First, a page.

If not, why not?

How about the Bestiality community? Don’t they deserve a spiritual home, Bishop John? Nobody gets hurt. They just wanna marry their German Shepherds. What’s the big deal?  Are you ready to welcome them, too?  If not, aren't you yourself a bit of an intolerant bigot?

And philanderers?  Wife swappers? They get consent for what they do, too.  No victims there, right? So shouldn't St. Paul's put a sign in the churchyard for those fellows, too?

PHILANDERERS, FAMILY FRIENDS, and ALLIES ARE ALL WELCOME!

Or! Maybe the Church could stop humiliating herself by stooping to accommodate a crowd that obviously doesn't care about her or the moral code by which she governs.

Maybe if our LGBTQ+ the Alphabet friends truly think that a spiritual home is so important they could consider following the rules like everybody else.

And if they find that’s too difficult—that for them being a part of the Catholic Church means breaking the rules of the Catholic Church--how about they go find a spiritual home more to their liking? The Anglicans and Lutherans, for example—those cats are certainly down with the rainbow and My Little Pony crowd.

Just a thought!

Because this isn’t fair to anyone.  Some people have to follow the rules of the Church while others don't? How's that supposed to work? This isn't our fault. We don't make the rules. God does! But, according to Bishop John, whether to follow the rules of the Church or not should be left up to individuals.

If our Alphabet friends are still unclear about the Church's rules on this, perhaps the recently canonized pope--St John Paul II—might be able to help.

In his 2005 book Memory and Identity, John Paul referred to homosexuality as an “ideology of evil,” insisting of so-called 'gay marriage' that:

“It is legitimate and necessary to ask oneself if this is not perhaps part of a new ideology of evil, perhaps more insidious and hidden, which attempts to pit human rights against the family and man.”

Was Pope John Paul THE GREAT an intolerant homophobe?  If so, can't the same be said of the man who canonized him? Surely, Pope (Who Am I To Judge) Francis isn't a homophobe, is he?

I may be going out on a limb here, but something tells me the Catholic Church, with all of her prohibitions against homosexual acts, may not be the best fit for our Alphabet friends--even if Bishop John says otherwise.

Come to think of it, who cares what Bishop John says. This guy is so uncharitable he can't even be bothered to inform his faithful that according to the Church's own infallible teaching, everlasting damnation is the price to be paid for his brand of inclusivity and toleration.

Ah, but you see the good bishop must be thinking of chaste homosexuals. Yes, that must be it!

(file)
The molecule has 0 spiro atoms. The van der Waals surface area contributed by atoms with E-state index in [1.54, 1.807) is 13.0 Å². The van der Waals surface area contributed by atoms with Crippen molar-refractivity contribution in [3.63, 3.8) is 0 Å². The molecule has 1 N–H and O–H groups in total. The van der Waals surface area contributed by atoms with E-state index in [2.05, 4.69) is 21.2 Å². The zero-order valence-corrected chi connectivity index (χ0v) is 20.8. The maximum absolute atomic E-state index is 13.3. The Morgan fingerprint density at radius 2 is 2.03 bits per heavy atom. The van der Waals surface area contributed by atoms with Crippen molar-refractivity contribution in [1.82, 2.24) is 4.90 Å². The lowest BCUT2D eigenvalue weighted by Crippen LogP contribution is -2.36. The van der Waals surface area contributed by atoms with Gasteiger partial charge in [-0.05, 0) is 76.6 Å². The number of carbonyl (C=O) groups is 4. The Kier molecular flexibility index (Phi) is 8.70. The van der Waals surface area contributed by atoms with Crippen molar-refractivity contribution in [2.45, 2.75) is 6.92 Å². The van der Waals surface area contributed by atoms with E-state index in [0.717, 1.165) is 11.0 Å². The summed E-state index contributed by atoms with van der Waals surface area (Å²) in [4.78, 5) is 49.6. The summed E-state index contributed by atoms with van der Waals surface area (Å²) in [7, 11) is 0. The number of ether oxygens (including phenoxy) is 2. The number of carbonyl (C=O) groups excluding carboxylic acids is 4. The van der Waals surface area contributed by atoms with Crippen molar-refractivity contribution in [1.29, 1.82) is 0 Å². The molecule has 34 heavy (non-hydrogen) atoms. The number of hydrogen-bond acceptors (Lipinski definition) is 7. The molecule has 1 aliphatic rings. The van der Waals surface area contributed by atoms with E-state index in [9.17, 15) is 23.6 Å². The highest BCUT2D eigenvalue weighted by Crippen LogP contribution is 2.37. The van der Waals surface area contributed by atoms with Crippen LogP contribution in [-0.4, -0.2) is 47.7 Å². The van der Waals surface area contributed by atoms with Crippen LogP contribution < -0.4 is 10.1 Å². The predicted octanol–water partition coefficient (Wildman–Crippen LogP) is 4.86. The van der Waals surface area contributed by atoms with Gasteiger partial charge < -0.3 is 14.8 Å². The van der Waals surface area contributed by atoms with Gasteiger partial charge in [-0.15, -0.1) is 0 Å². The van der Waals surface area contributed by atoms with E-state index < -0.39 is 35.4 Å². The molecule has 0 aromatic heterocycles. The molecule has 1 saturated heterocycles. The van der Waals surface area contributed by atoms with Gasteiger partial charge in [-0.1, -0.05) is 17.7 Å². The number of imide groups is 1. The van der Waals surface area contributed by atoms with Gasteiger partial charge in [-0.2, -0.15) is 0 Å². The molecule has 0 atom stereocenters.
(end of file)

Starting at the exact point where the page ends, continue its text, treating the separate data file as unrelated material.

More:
But if that is so then what's the problem? We're all sinners. The Church already accepts repentant homosexuals as they are, just as she accepts repentant practitioners of ANY sins of the flesh. All our Alphabet friends have to do is make a good confession and BOOM! Problem solved.

Surely the good Bishop of Lexington knows this.

So we’re getting a load of Barbara Streisand here, aren’t we Your Excellency? What you’re actually closing an episcopal eye to are the folks who want to keep right on sinning--and sinning proudly. Aren’t you? And that’s a violation of everything you supposedly believe in as a Catholic priest. So you, too, it would seem, are in the wrong Church. Maybe you, too, should find another "faith community",  before you scandalize the hell out of this one.

Honestly, it’s brutally homophobic for a bishop to lie to the gay community about something like this, and to risk their immortal souls merely so that he might be perceived as politically correct. That's a genuine hate crime!

Surely, the Vatican will remove this derelict shepherd immediately, before he endangers the souls of any more of his faithful.

Yes, surely----just as soon as hell freezes over.

 

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Read 7204 times Last modified on Sunday, July 15, 2018
Michael Matt | Editor

Michael Matt has been an editor of The Remnant since 1990. Since 1994, he has been the newspaper's editor. A graduate of Christendom College, Michael Matt has written hundreds of articles on the state of the Church and the modern world. He is the host of The Remnant Underground and Remnant TV's The Remnant Forum. He's been U.S. Coordinator for Notre Dame de Chrétienté in Paris--the organization responsible for the Pentecost Pilgrimage to Chartres, France--since 2000.  Mr. Matt has led the U.S. contingent on the Pilgrimage to Chartres for the last 24 years. He is a lecturer for the Roman Forum's Summer Symposium in Gardone Riviera, Italy. He is the author of Christian Fables, Legends of Christmas and Gods of Wasteland (Fifty Years of Rock ‘n’ Roll) and regularly delivers addresses and conferences to Catholic groups about the Mass, home-schooling, and the culture question. Together with his wife, Carol Lynn and their seven children, Mr. Matt currently resides in St. Paul, Minnesota.